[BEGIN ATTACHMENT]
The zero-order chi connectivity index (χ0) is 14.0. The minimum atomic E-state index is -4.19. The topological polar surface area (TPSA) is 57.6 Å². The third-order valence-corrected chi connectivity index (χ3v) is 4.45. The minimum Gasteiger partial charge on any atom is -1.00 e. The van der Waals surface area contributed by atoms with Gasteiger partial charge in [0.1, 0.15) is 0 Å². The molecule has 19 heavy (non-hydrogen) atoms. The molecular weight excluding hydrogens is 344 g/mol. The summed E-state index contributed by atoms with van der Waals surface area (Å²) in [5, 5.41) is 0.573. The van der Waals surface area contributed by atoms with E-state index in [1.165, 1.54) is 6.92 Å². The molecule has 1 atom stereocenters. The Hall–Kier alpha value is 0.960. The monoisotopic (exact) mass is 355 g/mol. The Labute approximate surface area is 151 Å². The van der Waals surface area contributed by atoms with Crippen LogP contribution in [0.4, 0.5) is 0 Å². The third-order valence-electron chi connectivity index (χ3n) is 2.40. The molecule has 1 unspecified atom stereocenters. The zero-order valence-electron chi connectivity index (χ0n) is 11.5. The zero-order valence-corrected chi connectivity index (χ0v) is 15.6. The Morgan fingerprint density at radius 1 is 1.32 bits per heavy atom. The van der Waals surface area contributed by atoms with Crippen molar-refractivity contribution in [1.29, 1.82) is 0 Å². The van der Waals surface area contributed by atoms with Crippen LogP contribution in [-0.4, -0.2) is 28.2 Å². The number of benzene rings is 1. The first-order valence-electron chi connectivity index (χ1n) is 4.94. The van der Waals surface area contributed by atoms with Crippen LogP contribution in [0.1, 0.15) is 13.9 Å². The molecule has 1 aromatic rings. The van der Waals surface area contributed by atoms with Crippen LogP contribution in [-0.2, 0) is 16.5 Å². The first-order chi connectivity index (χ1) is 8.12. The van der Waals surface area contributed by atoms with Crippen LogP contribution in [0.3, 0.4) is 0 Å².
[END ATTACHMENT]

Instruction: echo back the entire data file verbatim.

The zero-order chi connectivity index (χ0) is 14.0. The minimum atomic E-state index is -4.19. The topological polar surface area (TPSA) is 57.6 Å². The third-order valence-corrected chi connectivity index (χ3v) is 4.45. The minimum Gasteiger partial charge on any atom is -1.00 e. The van der Waals surface area contributed by atoms with Gasteiger partial charge in [0.1, 0.15) is 0 Å². The molecule has 19 heavy (non-hydrogen) atoms. The molecular weight excluding hydrogens is 344 g/mol. The summed E-state index contributed by atoms with van der Waals surface area (Å²) in [5, 5.41) is 0.573. The van der Waals surface area contributed by atoms with E-state index in [1.165, 1.54) is 6.92 Å². The molecule has 1 atom stereocenters. The Hall–Kier alpha value is 0.960. The monoisotopic (exact) mass is 355 g/mol. The Labute approximate surface area is 151 Å². The van der Waals surface area contributed by atoms with Crippen LogP contribution in [0.4, 0.5) is 0 Å². The third-order valence-electron chi connectivity index (χ3n) is 2.40. The molecule has 1 unspecified atom stereocenters. The zero-order valence-electron chi connectivity index (χ0n) is 11.5. The zero-order valence-corrected chi connectivity index (χ0v) is 15.6. The Morgan fingerprint density at radius 1 is 1.32 bits per heavy atom. The van der Waals surface area contributed by atoms with Crippen molar-refractivity contribution in [1.29, 1.82) is 0 Å². The van der Waals surface area contributed by atoms with Crippen LogP contribution in [-0.4, -0.2) is 28.2 Å². The number of benzene rings is 1. The first-order valence-electron chi connectivity index (χ1n) is 4.94. The van der Waals surface area contributed by atoms with Crippen LogP contribution in [0.1, 0.15) is 13.9 Å². The molecule has 1 aromatic rings. The van der Waals surface area contributed by atoms with Crippen LogP contribution in [-0.2, 0) is 16.5 Å². The first-order chi connectivity index (χ1) is 8.12. The van der Waals surface area contributed by atoms with Crippen LogP contribution in [0.3, 0.4) is 0 Å².